Cancer treatment can impact the skin in a range of different ways. These skin changes can also include the scalp, which can become tender and painful. Here we talk about why this is and what you can do to help manage it.
Why does cancer treatment cause sensitive scalp?
If you are having chemotherapy that causes hair loss, you may find your scalp becomes tender or even painful while you are losing your hair. There hasn’t been much research into this, but one small study has been carried out with women having chemo for breast cancer. This reported that more than 4 out of 10 women had scalp pain at this time.
The researchers suggest that this pain may be due to severe stress in the hair follicles, which seems a reasonable explanation. As well as attacking cancer cells, chemotherapy attacks healthy cells that divide and multiply frequently. This includes hair follicle cells, which get killed off during your treatment. That’s why your hair thins or falls out completely.
Some chemo drugs can make your skin dry, itchy and more sensitive to the sun and this will include the skin on your head and scalp.
If you’re having radiotherapy to the brain or for a head and neck cancer, the skin on your head may become sore if it’s included in the treatment area. Skin can become red and inflamed, a little like sunburn. The skin on the scalp isn’t normally exposed to the sun so it’s more sensitive to burning.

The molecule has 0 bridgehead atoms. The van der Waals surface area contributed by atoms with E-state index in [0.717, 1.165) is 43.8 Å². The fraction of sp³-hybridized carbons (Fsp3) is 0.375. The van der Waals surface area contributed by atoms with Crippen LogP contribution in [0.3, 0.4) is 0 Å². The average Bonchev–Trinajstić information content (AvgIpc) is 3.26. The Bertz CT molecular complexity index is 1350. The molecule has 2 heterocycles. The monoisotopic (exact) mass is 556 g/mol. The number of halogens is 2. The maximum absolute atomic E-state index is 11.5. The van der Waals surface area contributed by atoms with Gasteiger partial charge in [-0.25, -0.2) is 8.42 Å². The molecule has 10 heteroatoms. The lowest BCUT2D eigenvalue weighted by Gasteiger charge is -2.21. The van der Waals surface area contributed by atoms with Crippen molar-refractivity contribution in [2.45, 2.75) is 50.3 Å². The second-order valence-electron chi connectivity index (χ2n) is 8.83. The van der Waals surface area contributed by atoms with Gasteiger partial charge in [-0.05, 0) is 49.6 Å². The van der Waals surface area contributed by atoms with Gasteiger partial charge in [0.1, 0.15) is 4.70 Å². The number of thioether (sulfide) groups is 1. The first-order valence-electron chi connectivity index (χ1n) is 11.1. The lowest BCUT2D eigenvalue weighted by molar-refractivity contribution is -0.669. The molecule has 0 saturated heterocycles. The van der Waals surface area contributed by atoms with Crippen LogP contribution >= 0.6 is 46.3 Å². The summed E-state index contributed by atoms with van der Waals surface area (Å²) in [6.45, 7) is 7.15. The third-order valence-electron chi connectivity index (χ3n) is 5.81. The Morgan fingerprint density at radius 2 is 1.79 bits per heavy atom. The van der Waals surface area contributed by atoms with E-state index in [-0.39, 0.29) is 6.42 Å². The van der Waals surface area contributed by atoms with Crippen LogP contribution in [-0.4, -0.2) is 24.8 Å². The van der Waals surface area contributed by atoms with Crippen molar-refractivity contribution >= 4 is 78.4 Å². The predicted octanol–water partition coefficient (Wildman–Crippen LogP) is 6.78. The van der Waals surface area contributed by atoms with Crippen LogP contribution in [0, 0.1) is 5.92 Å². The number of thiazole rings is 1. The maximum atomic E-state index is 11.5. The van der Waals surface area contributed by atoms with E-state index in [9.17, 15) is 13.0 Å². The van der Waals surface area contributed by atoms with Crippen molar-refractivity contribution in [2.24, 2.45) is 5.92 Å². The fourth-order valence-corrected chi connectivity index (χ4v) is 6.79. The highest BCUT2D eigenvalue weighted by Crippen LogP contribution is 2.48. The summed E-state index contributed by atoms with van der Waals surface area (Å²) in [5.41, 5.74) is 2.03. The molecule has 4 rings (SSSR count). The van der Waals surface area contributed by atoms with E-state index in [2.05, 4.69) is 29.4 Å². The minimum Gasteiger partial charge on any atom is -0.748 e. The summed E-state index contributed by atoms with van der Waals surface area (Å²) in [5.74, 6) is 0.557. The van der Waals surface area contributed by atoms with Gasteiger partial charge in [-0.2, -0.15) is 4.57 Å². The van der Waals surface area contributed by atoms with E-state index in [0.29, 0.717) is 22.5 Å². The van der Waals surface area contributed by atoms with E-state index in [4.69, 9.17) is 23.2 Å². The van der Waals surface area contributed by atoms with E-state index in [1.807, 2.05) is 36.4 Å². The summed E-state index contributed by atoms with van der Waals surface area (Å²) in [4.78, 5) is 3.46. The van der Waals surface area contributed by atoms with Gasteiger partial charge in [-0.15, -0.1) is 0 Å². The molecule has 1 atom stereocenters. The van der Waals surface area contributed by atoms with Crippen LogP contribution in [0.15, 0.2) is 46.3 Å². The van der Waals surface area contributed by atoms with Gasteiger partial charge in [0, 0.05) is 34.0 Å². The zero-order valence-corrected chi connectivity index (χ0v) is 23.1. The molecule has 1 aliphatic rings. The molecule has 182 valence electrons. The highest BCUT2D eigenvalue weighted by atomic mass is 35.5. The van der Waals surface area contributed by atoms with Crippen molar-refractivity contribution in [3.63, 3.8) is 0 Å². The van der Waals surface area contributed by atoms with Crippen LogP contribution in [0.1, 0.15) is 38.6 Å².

While you have hair loss (whether from chemo or radiotherapy), your scalp will be exposed to the elements and so could be made sore by sun, wind or cold.
What can I do about sensitive scalp?
Although it isn’t much comfort, if scalp pain is due to your hair is falling out, this may go away once you’ve lost your hair.
If you still have some hair and are using shampoo, it’s worth switching to a gentle shampoo, such as baby shampoo. Washing removes natural oils so shampoo your hair as little as possible so you don’t dry the skin even further. Some people use aqueous cream instead of shampoo. Be gentle - don’t rub or massage your scalp.
If your scalp is dry and itchy, moisturiser may help. Don’t use anything perfumed. Try aqueous cream or a cream for eczema. You can also try oils and lotions formulated especially for sensitive and itchy scalp like Defiant Beauty Scalp Care Oil or Ozalys Soothing Care Soft Scalp Lotion. Please note: If you’re having radiotherapy, don’t put anything on skin in the treatment area without checking with your nurse or radiographer. Some creams can increase risk of soreness and burning.
While your hair is thinned or lost, you must protect your scalp from the elements. Do cover your head while you’re out when it’s windy or cold. You must also cover your head in the sun or apply sunscreen.
If your scalp is tender or itchy, you may find wearing a wig too uncomfortable. Scarves and turbans may be better, particularly if they’re made of a soft natural fibre, such as fine cotton, bamboo or silk.